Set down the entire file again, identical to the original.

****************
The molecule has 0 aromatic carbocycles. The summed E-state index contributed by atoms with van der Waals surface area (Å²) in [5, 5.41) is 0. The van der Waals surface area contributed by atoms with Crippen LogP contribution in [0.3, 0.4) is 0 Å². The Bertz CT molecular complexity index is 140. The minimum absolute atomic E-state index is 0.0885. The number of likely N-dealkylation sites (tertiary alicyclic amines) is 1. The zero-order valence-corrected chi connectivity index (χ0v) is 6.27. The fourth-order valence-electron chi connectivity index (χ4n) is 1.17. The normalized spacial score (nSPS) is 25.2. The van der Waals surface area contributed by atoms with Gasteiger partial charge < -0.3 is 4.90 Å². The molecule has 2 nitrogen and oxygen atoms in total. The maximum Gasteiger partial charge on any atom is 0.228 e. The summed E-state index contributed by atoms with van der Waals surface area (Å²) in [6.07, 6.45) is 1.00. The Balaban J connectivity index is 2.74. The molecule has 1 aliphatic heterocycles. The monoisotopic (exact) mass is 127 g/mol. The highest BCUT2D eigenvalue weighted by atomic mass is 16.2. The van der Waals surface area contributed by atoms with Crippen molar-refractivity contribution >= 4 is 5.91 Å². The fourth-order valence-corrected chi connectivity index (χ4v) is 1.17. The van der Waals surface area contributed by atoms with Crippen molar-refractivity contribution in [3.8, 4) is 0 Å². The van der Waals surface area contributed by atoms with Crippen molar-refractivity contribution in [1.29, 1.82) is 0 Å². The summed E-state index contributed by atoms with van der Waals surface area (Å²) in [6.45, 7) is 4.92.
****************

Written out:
The molecule has 0 aromatic carbocycles. The summed E-state index contributed by atoms with van der Waals surface area (Å²) in [5, 5.41) is 0. The van der Waals surface area contributed by atoms with Crippen LogP contribution in [0.3, 0.4) is 0 Å². The Bertz CT molecular complexity index is 140. The minimum absolute atomic E-state index is 0.0885. The number of likely N-dealkylation sites (tertiary alicyclic amines) is 1. The zero-order valence-corrected chi connectivity index (χ0v) is 6.27. The fourth-order valence-electron chi connectivity index (χ4n) is 1.17. The normalized spacial score (nSPS) is 25.2. The van der Waals surface area contributed by atoms with Gasteiger partial charge < -0.3 is 4.90 Å². The molecule has 2 nitrogen and oxygen atoms in total. The maximum Gasteiger partial charge on any atom is 0.228 e. The summed E-state index contributed by atoms with van der Waals surface area (Å²) in [6.07, 6.45) is 1.00. The Balaban J connectivity index is 2.74. The molecule has 1 aliphatic heterocycles. The monoisotopic (exact) mass is 127 g/mol. The highest BCUT2D eigenvalue weighted by atomic mass is 16.2. The van der Waals surface area contributed by atoms with Crippen molar-refractivity contribution >= 4 is 5.91 Å². The fourth-order valence-corrected chi connectivity index (χ4v) is 1.17. The van der Waals surface area contributed by atoms with Crippen molar-refractivity contribution in [3.8, 4) is 0 Å². The van der Waals surface area contributed by atoms with Crippen molar-refractivity contribution in [1.29, 1.82) is 0 Å². The summed E-state index contributed by atoms with van der Waals surface area (Å²) in [6.45, 7) is 4.92.